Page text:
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Clinical phenotype of adult-onset liver disease in patients with variants in ABCB4, ABCB11, and ATP8B1

Research output: Contribution to journalArticlepeer-review

Jeremy S. Nayagam, Pierre Foskett, Sandra Strautnieks, Kosh Agarwal, Rosa Miquel, Deepak Joshi, Richard J. Thompson

Original languageEnglish
Pages (from-to)2654-2664
Number of pages11
JournalHepatology Communications
Volume6
Issue number10
DOIs
Accepted/In press2022
PublishedOct 2022

Bibliographical note

Publisher Copyright: © 2022 The Authors. Hepatology Communications published by Wiley Periodicals LLC on behalf of American Association for the Study of Liver Diseases.

King's Authors

Abstract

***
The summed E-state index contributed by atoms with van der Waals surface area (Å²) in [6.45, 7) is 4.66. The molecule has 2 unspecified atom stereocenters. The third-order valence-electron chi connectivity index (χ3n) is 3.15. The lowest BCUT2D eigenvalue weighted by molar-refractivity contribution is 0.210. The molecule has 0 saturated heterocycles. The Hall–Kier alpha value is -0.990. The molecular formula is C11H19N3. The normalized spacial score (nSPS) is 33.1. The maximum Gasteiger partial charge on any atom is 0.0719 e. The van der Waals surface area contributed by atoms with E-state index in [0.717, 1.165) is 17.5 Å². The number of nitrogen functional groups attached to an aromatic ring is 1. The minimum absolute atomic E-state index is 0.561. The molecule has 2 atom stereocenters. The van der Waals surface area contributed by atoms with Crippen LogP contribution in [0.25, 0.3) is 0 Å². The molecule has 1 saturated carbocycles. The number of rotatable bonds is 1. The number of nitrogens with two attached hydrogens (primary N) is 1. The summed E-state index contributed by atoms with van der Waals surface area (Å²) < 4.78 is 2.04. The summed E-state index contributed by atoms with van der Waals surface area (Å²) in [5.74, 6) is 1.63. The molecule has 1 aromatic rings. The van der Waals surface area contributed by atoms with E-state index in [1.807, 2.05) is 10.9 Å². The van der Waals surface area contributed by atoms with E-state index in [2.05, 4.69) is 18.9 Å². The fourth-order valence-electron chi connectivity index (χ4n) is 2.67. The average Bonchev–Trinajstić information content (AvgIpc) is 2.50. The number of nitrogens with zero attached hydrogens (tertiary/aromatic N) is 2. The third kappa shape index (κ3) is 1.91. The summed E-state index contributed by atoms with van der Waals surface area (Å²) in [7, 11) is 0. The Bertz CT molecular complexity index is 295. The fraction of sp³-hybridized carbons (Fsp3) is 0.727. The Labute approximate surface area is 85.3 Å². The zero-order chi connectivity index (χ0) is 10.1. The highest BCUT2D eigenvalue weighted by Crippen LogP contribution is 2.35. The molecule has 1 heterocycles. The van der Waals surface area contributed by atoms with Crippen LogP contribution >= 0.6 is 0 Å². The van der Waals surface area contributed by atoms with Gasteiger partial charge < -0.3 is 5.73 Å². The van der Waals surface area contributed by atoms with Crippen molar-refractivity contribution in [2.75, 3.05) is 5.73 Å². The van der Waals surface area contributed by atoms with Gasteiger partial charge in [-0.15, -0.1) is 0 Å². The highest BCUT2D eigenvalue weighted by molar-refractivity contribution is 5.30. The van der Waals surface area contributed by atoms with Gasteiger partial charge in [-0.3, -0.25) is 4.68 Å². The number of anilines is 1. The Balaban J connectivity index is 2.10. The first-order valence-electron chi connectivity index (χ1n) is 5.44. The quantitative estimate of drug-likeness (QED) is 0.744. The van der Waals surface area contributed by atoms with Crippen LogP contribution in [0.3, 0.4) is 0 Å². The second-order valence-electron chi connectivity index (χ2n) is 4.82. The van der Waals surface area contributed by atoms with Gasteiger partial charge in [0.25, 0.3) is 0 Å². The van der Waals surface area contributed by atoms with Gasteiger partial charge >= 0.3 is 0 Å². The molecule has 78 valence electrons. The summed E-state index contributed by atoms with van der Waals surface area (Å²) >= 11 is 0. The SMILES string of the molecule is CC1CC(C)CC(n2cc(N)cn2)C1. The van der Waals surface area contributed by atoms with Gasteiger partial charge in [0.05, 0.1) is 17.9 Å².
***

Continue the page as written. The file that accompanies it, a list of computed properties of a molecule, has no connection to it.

Variants in ATP8B1, ABCB11, and ABCB4 underlie the most prevalent forms of progressive familial intrahepatic cholestasis. We aim to describe variants in these genes in a cohort of patients with adult-onset liver disease, and explore a genotype–phenotype correlation. Patients with onset of liver disease aged above 18 who underwent sequencing of cholestasis genes for clinical purposes over a 5-year period were identified. Bioinformatic analysis of variants was performed. Liver histology was evaluated in patients with variants. Of the 356 patients tested, at least one variant was identified in 101 (28.4%): 46 ABCB4, 35 ABCB11, and 28 ATP8B1. Patients with ABCB4 variants had chronic liver disease (71.7%) and pregnancy-associated liver dysfunction (75%), with a younger age of onset in more severe genotypes (p = 0.046). ABCB11 variants presented with pregnancy-associated liver dysfunction (82.4%) and acute/episodic cholestasis (40%), with no association between age of onset and genotype severity. ATP8B1 variants were associated with chronic liver disease (75%); however, they were commonly seen in patients with an alternate etiology of liver disease and variants were of low predicted pathogenicity. In adults with suspected genetic cholestasis, variants in cholestasis genes were frequently identified and were likely to contribute to the development of liver disease, particularly ABCB4 and ABCB11. Variants were often in heterozygous state, and they should no longer be considered recessive Mendelian traits. Sequencing cholestasis genes in selected patients with adult-onset disease should be considered, with interpretation in close collaboration with histopathologists and geneticists.

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